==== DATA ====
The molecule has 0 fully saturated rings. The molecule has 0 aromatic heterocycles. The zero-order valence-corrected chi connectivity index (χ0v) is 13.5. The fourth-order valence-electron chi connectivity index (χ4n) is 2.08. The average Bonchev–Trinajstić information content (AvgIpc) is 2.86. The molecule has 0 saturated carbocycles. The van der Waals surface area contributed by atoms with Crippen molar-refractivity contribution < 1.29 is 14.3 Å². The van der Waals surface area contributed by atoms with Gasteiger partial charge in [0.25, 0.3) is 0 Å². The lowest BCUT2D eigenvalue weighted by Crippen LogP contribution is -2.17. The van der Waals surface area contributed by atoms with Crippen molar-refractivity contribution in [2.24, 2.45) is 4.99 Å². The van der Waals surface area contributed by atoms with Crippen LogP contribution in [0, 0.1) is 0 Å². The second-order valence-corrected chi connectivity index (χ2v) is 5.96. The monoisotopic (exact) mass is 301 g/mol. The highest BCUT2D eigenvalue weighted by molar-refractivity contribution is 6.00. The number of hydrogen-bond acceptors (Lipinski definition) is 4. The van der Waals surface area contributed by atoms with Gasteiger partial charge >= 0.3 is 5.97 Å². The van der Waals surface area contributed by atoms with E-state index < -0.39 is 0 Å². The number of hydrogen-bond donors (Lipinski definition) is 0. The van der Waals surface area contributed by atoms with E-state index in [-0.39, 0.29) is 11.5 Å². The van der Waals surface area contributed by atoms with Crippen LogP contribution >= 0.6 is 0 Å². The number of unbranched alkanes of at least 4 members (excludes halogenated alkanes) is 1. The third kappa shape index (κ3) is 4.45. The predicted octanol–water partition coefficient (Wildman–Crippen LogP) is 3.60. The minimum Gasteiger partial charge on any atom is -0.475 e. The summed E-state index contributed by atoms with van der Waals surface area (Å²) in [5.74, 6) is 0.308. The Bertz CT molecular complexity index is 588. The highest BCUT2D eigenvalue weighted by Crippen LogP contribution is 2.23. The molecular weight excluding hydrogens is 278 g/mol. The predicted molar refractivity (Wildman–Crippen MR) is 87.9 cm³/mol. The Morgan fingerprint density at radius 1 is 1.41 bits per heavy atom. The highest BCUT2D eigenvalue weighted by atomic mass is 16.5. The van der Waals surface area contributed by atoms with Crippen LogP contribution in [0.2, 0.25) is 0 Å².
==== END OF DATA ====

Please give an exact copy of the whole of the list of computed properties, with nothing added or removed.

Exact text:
The molecule has 0 fully saturated rings. The molecule has 0 aromatic heterocycles. The zero-order valence-corrected chi connectivity index (χ0v) is 13.5. The fourth-order valence-electron chi connectivity index (χ4n) is 2.08. The average Bonchev–Trinajstić information content (AvgIpc) is 2.86. The molecule has 0 saturated carbocycles. The van der Waals surface area contributed by atoms with Crippen molar-refractivity contribution < 1.29 is 14.3 Å². The van der Waals surface area contributed by atoms with Gasteiger partial charge in [0.25, 0.3) is 0 Å². The lowest BCUT2D eigenvalue weighted by Crippen LogP contribution is -2.17. The van der Waals surface area contributed by atoms with Crippen molar-refractivity contribution in [2.24, 2.45) is 4.99 Å². The van der Waals surface area contributed by atoms with Crippen LogP contribution in [0, 0.1) is 0 Å². The second-order valence-corrected chi connectivity index (χ2v) is 5.96. The monoisotopic (exact) mass is 301 g/mol. The highest BCUT2D eigenvalue weighted by molar-refractivity contribution is 6.00. The number of hydrogen-bond acceptors (Lipinski definition) is 4. The van der Waals surface area contributed by atoms with Gasteiger partial charge >= 0.3 is 5.97 Å². The van der Waals surface area contributed by atoms with E-state index < -0.39 is 0 Å². The number of hydrogen-bond donors (Lipinski definition) is 0. The van der Waals surface area contributed by atoms with E-state index in [-0.39, 0.29) is 11.5 Å². The van der Waals surface area contributed by atoms with Crippen LogP contribution >= 0.6 is 0 Å². The number of unbranched alkanes of at least 4 members (excludes halogenated alkanes) is 1. The third kappa shape index (κ3) is 4.45. The predicted octanol–water partition coefficient (Wildman–Crippen LogP) is 3.60. The minimum Gasteiger partial charge on any atom is -0.475 e. The summed E-state index contributed by atoms with van der Waals surface area (Å²) in [5.74, 6) is 0.308. The Bertz CT molecular complexity index is 588. The highest BCUT2D eigenvalue weighted by Crippen LogP contribution is 2.23. The molecular weight excluding hydrogens is 278 g/mol. The predicted molar refractivity (Wildman–Crippen MR) is 87.9 cm³/mol. The Morgan fingerprint density at radius 1 is 1.41 bits per heavy atom. The highest BCUT2D eigenvalue weighted by atomic mass is 16.5. The van der Waals surface area contributed by atoms with Crippen LogP contribution in [0.2, 0.25) is 0 Å².